Configuring a Cisco Router for Multiple VLANs on Two Fast Ethernet Interfaces

Efficiently Connect Multiple VLANs on a Cisco Router with Two Fast Ethernet Interfaces

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A router has two Fast Ethernet interfaces and needs to connect to four VLANs in the local network. How can you accomplish this task, using the fewest physical interfaces and without decreasing network performance?



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A. B. C. D.


A router on a stick allows you to use sub-interfaces to create multiple logical networks on a single physical interface.

The correct answer to the question is D. Implement a router-on-a-stick configuration.


When a router needs to connect to multiple VLANs, a common approach is to use a technique called router-on-a-stick. This approach allows a router to route traffic between VLANs using a single physical interface, which helps to reduce the number of physical interfaces required and simplify the network design.

To implement a router-on-a-stick configuration, the following steps are typically taken:

  1. Configure the router interface that will connect to the switch as a trunk port. This will allow the router to receive traffic from all VLANs on the switch.

  2. Create subinterfaces on the router interface, one for each VLAN. Each subinterface will be associated with a specific VLAN and will be configured with an IP address in the appropriate subnet.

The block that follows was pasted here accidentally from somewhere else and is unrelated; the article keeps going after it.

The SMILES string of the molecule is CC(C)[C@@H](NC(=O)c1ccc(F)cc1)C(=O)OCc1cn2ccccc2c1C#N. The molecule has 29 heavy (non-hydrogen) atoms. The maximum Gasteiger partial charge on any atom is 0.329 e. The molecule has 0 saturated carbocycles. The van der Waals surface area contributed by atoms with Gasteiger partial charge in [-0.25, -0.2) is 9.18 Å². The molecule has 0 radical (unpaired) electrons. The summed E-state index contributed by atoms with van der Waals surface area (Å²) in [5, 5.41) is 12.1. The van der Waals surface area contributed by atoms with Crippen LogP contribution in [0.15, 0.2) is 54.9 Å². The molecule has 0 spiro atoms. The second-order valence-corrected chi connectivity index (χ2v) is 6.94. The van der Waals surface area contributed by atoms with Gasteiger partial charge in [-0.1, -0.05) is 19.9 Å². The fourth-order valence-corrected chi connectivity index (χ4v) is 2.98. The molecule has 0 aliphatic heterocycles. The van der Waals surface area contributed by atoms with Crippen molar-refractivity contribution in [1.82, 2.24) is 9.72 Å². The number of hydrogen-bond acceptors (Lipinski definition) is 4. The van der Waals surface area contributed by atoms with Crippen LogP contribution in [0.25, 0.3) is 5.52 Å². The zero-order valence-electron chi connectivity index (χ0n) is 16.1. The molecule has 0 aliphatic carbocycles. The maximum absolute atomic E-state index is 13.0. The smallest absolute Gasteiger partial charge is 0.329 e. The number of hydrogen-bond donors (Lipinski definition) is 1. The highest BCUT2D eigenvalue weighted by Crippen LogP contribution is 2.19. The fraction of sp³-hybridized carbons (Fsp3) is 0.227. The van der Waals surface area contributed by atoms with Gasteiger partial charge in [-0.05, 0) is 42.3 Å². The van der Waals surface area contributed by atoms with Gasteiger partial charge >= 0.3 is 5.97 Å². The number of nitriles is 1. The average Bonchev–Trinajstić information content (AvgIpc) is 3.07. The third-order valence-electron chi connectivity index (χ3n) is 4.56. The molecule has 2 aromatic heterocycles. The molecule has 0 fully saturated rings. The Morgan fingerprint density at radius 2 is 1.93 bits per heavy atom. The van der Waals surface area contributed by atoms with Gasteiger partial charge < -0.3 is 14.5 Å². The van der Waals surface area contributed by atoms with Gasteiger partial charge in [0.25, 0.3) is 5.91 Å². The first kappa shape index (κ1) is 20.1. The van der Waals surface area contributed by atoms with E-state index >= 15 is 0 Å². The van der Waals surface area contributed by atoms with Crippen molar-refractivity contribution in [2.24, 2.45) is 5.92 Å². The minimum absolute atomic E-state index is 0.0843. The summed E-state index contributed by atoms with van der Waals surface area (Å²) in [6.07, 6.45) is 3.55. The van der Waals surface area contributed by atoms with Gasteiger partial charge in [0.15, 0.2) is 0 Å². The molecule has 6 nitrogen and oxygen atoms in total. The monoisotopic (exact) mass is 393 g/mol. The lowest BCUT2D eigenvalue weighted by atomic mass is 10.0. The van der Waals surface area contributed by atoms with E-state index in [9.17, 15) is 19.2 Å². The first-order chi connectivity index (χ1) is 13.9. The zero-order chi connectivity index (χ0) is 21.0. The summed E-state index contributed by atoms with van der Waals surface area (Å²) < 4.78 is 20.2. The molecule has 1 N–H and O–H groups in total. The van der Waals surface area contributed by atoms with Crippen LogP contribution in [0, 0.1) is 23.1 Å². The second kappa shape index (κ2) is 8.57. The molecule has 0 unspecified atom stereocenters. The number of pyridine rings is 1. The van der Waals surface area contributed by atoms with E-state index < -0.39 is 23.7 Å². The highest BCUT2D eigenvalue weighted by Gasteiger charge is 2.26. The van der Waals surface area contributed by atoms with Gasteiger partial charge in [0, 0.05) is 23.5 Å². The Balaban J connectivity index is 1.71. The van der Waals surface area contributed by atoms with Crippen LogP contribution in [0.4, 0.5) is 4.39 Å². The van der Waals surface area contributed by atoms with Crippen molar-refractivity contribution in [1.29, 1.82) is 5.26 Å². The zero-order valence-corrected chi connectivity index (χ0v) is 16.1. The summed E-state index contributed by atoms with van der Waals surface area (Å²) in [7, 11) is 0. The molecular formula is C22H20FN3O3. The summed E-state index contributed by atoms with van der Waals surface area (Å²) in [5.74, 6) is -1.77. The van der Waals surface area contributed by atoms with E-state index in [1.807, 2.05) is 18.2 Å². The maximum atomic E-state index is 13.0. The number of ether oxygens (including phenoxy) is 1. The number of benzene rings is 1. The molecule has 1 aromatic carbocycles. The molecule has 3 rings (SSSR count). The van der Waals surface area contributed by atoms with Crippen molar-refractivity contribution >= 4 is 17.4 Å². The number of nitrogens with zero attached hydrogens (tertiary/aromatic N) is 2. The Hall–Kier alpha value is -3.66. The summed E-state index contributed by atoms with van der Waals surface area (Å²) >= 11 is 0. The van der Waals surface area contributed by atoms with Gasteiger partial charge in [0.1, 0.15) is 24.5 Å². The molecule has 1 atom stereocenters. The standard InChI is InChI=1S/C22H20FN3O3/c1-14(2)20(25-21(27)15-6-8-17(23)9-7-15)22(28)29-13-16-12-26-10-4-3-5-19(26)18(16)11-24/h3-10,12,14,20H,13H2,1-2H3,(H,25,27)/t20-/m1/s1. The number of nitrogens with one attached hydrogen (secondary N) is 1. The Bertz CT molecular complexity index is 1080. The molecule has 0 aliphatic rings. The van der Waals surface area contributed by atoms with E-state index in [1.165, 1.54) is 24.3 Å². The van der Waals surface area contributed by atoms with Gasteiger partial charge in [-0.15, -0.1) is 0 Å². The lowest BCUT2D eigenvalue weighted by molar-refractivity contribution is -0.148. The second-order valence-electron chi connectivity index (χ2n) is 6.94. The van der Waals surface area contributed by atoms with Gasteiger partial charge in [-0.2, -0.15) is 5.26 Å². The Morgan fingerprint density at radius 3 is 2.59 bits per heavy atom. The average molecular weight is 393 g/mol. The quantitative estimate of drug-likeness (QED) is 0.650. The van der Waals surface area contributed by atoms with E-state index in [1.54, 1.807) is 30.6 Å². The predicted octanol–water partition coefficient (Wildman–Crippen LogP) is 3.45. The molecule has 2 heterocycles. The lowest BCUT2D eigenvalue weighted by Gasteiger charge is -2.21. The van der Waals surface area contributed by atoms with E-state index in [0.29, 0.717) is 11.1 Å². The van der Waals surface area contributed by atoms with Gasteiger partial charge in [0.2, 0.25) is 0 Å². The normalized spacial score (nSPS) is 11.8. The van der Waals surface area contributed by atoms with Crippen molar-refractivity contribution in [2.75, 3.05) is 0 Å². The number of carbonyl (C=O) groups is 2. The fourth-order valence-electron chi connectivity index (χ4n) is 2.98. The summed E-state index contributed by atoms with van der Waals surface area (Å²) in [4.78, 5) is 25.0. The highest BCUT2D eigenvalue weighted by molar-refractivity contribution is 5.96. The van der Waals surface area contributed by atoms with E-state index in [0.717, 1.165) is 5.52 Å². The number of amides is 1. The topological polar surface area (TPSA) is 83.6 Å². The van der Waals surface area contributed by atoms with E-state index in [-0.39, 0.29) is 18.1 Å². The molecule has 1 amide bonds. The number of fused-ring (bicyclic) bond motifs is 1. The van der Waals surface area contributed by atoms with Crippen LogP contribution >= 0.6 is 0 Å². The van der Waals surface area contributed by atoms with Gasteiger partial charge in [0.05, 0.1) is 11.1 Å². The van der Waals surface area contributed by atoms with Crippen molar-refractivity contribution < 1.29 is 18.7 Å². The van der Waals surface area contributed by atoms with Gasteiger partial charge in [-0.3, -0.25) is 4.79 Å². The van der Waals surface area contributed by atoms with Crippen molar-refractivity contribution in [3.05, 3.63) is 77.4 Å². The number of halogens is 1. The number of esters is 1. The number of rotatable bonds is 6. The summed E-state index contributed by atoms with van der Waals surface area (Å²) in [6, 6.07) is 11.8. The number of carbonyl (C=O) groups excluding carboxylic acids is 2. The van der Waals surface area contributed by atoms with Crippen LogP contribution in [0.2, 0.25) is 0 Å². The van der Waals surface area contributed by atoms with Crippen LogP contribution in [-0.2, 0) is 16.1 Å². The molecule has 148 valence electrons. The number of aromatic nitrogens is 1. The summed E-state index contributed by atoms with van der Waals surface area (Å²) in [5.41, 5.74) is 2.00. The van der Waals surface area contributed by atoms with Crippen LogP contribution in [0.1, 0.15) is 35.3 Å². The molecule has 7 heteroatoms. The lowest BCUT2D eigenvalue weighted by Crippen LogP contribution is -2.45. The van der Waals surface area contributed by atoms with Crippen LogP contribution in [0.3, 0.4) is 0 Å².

3. Configure the router to perform inter-VLAN routing by enabling a routing protocol or configuring static routes between the subinterfaces.

By using a single physical interface to connect to multiple VLANs, a router-on-a-stick configuration can help to reduce the number of physical interfaces required on the router, which can lower costs and simplify network management. Additionally, by using a trunk port to connect the router to the switch, the configuration can be more flexible and can support additional VLANs in the future if needed.

Option A, using a hub, is not a recommended solution as hubs are outdated and can significantly decrease network performance. Using a hub will also not be able to segregate the VLAN traffic, which is the main purpose of VLANs.

Option B, adding a second router, would add unnecessary complexity to the network design and is not the most efficient solution.

Option C, adding two more Fast Ethernet interfaces, would increase the number of physical interfaces on the router, but it is not the most efficient solution as it would require more hardware and increase the complexity of the network.

Therefore, the best solution for connecting a router to multiple VLANs is to use a router-on-a-stick configuration.